(Updates with economist’s comment in third paragraph.)
Sept. 29 (Bloomberg) -- South African credit growth accelerated to 6.1 percent in August as the central bank kept its key lending rate at a 30-year low for the longest period since 2006 to support economic growth.
Expansion in lending to households and businesses increased from 5.7 percent in July, the Pretoria-based Reserve Bank said on its website today. The median estimate in a Bloomberg survey of 12 analysts was 5.5 percent.
“It’s a little bit higher,” said Colen Garrow, an economist at Brait SA in Johannesburg. “But, I am afraid the story is still a weak one. My argument is still very much in favor of cutting interest rates.”
Consumer confidence has weakened as the economy’s recovery faltered in the second quarter, expanding at the slowest pace in two years, undermining spending and credit demand. The consumer sentiment index dropped to a two-year low of 4 in the third quarter, First National Bank said on Sept. 12. Growth in household spending slowed to an annualized 1.3 percent in the second quarter from 7.9 percent in the previous three months, the central bank said on Sept. 13.
Governor Gill Marcus kept the repurchase rate at 5.5 percent last week and said the Monetary Policy Committee was “ready to act” if the economic crisis in the U.S. and Europe threatens to derail growth in the largest economy in Africa.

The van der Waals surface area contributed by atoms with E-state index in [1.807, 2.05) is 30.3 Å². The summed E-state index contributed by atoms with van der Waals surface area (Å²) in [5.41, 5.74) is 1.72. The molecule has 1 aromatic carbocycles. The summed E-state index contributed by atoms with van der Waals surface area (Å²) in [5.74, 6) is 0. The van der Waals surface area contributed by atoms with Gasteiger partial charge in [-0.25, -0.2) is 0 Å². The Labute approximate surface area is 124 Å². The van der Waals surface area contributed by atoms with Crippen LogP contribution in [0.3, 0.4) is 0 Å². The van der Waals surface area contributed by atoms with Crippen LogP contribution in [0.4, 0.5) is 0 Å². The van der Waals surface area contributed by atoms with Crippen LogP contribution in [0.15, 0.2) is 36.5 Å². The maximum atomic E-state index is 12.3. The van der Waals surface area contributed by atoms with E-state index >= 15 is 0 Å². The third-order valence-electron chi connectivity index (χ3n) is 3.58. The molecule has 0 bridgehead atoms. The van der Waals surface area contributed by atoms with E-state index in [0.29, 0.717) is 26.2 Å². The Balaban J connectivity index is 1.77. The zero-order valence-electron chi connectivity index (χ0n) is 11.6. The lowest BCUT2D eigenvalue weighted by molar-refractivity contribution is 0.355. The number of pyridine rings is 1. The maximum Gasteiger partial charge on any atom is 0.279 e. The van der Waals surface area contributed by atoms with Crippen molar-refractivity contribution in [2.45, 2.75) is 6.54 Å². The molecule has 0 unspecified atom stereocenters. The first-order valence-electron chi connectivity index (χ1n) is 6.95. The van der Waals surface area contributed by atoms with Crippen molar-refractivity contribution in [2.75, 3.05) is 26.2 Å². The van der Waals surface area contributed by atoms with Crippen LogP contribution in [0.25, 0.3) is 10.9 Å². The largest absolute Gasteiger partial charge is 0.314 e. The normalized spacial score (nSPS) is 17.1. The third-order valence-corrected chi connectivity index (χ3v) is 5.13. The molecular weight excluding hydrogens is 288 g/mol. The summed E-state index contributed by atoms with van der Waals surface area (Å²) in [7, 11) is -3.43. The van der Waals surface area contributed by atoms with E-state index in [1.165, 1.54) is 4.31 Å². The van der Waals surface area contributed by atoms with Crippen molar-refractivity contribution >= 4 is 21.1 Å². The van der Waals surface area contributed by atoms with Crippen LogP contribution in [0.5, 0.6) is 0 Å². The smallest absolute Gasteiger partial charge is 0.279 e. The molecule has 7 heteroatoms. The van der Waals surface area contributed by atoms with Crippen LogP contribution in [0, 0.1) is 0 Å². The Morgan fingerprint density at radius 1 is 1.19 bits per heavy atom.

The rand weakened 0.6 percent to 7.8547 per U.S. dollar at 8:18 a.m., pushing the decline this year to 16 percent. The currency is the worst performing among the 16 major currencies tracked by Bloomberg this year.
The broad M3 measure of money supply rose 6.2 percent in August from a year earlier, the central bank said. The median estimate in a Bloomberg survey was for M3 to expand 5.6 percent.
“If you look at the underlying trend, it’s one of things getting better,” said Razia Khan, head of Africa economic research at Standard Chartered Plc in London, before the data was released. “The big question mark everyone has right now is what is happening to consumer demand.”
--Editors: Nasreen Seria, Gordon Bell, Vernon Wessels
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